Gingivostomatitis is an infection of the mouth and gums that leads to swelling and sores. It may be due to a virus or bacteria.
The symptoms can be mild or severe and may include:
- Bad breath
- General discomfort, uneasiness, or ill feeling (malaise)
- Sores on the inside of the cheeks or gums
- Very sore mouth with no desire to eat
Exams and Tests
Your health care provider will check your mouth for small ulcers. These sores are similar to mouth ulcers caused by other conditions. Cough, fever, or muscle aches may indicate other conditions.
Most of the time, no special tests are needed to diagnose gingivostomatitis. However, the doctor may take a small piece of tissue from the sore to check for a viral or bacterial infection. This is called a culture. A biopsy may be done to rule out other types of mouth ulcers.
The goal of treatment is to reduce symptoms.
Things you can do at home include:
- Practice good oral hygiene. Brush your gums well to reduce the risk of getting another infection.
- Use mouth rinses that reduce pain if your doctor recommends them.
- Rinse your mouth with salt water (one-half teaspoon of salt in 1 cup of water) or mouthwashes with hydrogen peroxide or Xylocaine to ease discomfort.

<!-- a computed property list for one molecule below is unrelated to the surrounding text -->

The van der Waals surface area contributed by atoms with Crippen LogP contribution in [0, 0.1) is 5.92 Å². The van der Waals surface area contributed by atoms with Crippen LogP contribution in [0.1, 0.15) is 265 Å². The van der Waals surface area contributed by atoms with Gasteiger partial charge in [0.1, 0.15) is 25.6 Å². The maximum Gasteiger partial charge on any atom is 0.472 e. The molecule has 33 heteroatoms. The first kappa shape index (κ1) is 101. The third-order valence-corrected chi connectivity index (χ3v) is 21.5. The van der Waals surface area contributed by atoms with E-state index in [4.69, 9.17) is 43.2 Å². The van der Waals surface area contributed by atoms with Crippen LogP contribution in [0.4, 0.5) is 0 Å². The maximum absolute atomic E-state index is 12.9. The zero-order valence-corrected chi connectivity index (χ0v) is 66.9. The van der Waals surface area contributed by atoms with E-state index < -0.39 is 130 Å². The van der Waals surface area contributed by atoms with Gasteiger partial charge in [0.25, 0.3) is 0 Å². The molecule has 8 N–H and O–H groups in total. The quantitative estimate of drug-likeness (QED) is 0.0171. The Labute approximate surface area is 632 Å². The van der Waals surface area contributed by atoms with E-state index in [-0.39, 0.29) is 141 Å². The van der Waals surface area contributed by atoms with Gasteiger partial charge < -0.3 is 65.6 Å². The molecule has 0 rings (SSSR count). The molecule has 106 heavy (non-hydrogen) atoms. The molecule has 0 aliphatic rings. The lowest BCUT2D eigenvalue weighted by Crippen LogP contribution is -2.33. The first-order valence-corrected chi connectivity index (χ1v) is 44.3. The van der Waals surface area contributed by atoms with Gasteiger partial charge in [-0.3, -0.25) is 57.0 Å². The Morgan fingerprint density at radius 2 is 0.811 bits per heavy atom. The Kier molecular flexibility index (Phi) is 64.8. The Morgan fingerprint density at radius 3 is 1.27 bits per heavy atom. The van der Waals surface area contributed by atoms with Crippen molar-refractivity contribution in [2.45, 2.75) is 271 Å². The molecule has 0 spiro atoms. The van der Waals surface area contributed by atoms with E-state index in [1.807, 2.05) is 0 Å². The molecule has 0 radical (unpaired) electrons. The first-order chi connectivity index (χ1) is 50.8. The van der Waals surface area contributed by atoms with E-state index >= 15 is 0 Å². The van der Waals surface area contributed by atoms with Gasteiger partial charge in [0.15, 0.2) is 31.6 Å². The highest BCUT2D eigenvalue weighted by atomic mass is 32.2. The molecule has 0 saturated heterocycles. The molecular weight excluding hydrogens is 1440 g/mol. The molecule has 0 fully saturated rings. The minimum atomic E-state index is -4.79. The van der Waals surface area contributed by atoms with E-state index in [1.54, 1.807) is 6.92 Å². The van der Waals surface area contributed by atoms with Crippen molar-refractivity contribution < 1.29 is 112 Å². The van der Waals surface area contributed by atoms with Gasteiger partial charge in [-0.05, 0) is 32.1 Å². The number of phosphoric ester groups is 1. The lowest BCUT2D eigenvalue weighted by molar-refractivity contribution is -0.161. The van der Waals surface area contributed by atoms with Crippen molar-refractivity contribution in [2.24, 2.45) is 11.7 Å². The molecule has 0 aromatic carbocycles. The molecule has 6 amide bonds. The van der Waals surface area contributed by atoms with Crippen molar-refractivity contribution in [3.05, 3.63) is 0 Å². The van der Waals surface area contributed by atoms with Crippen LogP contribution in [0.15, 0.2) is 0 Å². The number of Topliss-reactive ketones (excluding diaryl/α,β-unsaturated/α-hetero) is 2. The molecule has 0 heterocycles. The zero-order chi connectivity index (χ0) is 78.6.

- Eat a healthy diet. Soft, bland (non-spicy) foods may reduce discomfort during eating.
You may need to take antibiotics.
You may need to have the infected tissue removed by the dentist (called debridement).
Gingivostomatitis infections range from mild to severe and painful. The sores often get better in 2 or 3 weeks with or without treatment. Treatment may reduce discomfort and speed healing.
Gingivostomatitis may disguise other, more serious mouth ulcers.
When to Contact a Medical Professional
Call your health care provider if:
- You have mouth sores and fever or other signs of illness
- Mouth sores get worse or do not respond to treatment within 3 weeks
Schiffer JT, Corey L. Herpes simplex virus. In: Mandell GL, Bennett JE, Dolin R, eds.Principles and Practice of Infectious Diseases
Modlin JF. Coxsackieviruses, echoviruses, newer enteroviruses, and parechoviruses. In: Mandell GL, Bennett JE, Dolin R, eds.Principles and Practice of Infectious Diseases
Christian JM. Odontogenic infections. In: Cummings CW, Flint PW, Haughey BH, et al, eds.Otolaryngology: Head & Neck Surgery
Update Date 3/22/2013
Updated by: Ashutosh Kacker, MD, BS, Associate Professor of Otolaryngology, Weill Cornell Medical College, and Associate Attending Otolaryngologist, New York-Presbyterian Hospital, New York, NY. Review provided by VeriMed Healthcare Network. Also reviewed by A.D.A.M. Health Solutions, Ebix, Inc., Editorial Team: David Zieve, MD, MHA, Bethanne Black, Stephanie Slon, and Nissi Wang.